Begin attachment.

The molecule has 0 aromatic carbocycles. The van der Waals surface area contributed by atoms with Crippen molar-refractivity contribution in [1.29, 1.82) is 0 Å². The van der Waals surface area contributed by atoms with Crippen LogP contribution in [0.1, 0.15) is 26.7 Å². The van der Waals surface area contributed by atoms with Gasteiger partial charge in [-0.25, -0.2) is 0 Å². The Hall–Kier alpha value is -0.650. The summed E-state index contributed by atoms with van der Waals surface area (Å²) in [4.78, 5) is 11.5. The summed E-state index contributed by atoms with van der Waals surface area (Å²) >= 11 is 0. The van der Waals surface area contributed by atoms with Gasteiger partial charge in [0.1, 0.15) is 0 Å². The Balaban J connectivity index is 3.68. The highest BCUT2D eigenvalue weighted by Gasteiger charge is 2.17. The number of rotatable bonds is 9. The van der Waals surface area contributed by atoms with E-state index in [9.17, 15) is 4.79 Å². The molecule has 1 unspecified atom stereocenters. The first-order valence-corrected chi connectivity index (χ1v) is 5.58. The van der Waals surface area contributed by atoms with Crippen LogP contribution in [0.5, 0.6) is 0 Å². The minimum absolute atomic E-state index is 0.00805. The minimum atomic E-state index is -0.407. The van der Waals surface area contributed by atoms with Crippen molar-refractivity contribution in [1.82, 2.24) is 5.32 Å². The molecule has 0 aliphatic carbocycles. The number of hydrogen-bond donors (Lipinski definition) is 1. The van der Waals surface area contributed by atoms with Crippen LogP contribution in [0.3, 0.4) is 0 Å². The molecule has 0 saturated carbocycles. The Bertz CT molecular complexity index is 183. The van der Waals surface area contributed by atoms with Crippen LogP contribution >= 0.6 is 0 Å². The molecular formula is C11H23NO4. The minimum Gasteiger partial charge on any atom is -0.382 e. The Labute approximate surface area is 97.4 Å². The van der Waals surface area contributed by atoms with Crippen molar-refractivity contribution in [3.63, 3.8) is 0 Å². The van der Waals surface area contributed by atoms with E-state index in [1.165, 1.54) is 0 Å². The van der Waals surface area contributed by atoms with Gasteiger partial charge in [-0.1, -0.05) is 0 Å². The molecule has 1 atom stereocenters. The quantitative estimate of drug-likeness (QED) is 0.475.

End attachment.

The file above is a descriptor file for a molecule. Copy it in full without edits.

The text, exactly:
The molecule has 0 aromatic carbocycles. The van der Waals surface area contributed by atoms with Crippen molar-refractivity contribution in [1.29, 1.82) is 0 Å². The van der Waals surface area contributed by atoms with Crippen LogP contribution in [0.1, 0.15) is 26.7 Å². The van der Waals surface area contributed by atoms with Gasteiger partial charge in [-0.25, -0.2) is 0 Å². The Hall–Kier alpha value is -0.650. The summed E-state index contributed by atoms with van der Waals surface area (Å²) in [4.78, 5) is 11.5. The summed E-state index contributed by atoms with van der Waals surface area (Å²) >= 11 is 0. The van der Waals surface area contributed by atoms with Gasteiger partial charge in [0.1, 0.15) is 0 Å². The Balaban J connectivity index is 3.68. The highest BCUT2D eigenvalue weighted by Gasteiger charge is 2.17. The number of rotatable bonds is 9. The van der Waals surface area contributed by atoms with E-state index in [9.17, 15) is 4.79 Å². The molecule has 1 unspecified atom stereocenters. The first-order valence-corrected chi connectivity index (χ1v) is 5.58. The van der Waals surface area contributed by atoms with Crippen LogP contribution in [0.5, 0.6) is 0 Å². The minimum absolute atomic E-state index is 0.00805. The minimum atomic E-state index is -0.407. The van der Waals surface area contributed by atoms with Crippen molar-refractivity contribution in [1.82, 2.24) is 5.32 Å². The molecule has 0 aliphatic carbocycles. The number of hydrogen-bond donors (Lipinski definition) is 1. The van der Waals surface area contributed by atoms with Crippen LogP contribution in [0.3, 0.4) is 0 Å². The molecule has 0 saturated carbocycles. The Bertz CT molecular complexity index is 183. The van der Waals surface area contributed by atoms with Crippen LogP contribution >= 0.6 is 0 Å². The molecular formula is C11H23NO4. The minimum Gasteiger partial charge on any atom is -0.382 e. The Labute approximate surface area is 97.4 Å². The van der Waals surface area contributed by atoms with Crippen molar-refractivity contribution in [3.63, 3.8) is 0 Å². The van der Waals surface area contributed by atoms with E-state index in [1.165, 1.54) is 0 Å². The van der Waals surface area contributed by atoms with Gasteiger partial charge in [-0.1, -0.05) is 0 Å². The molecule has 1 atom stereocenters. The quantitative estimate of drug-likeness (QED) is 0.475.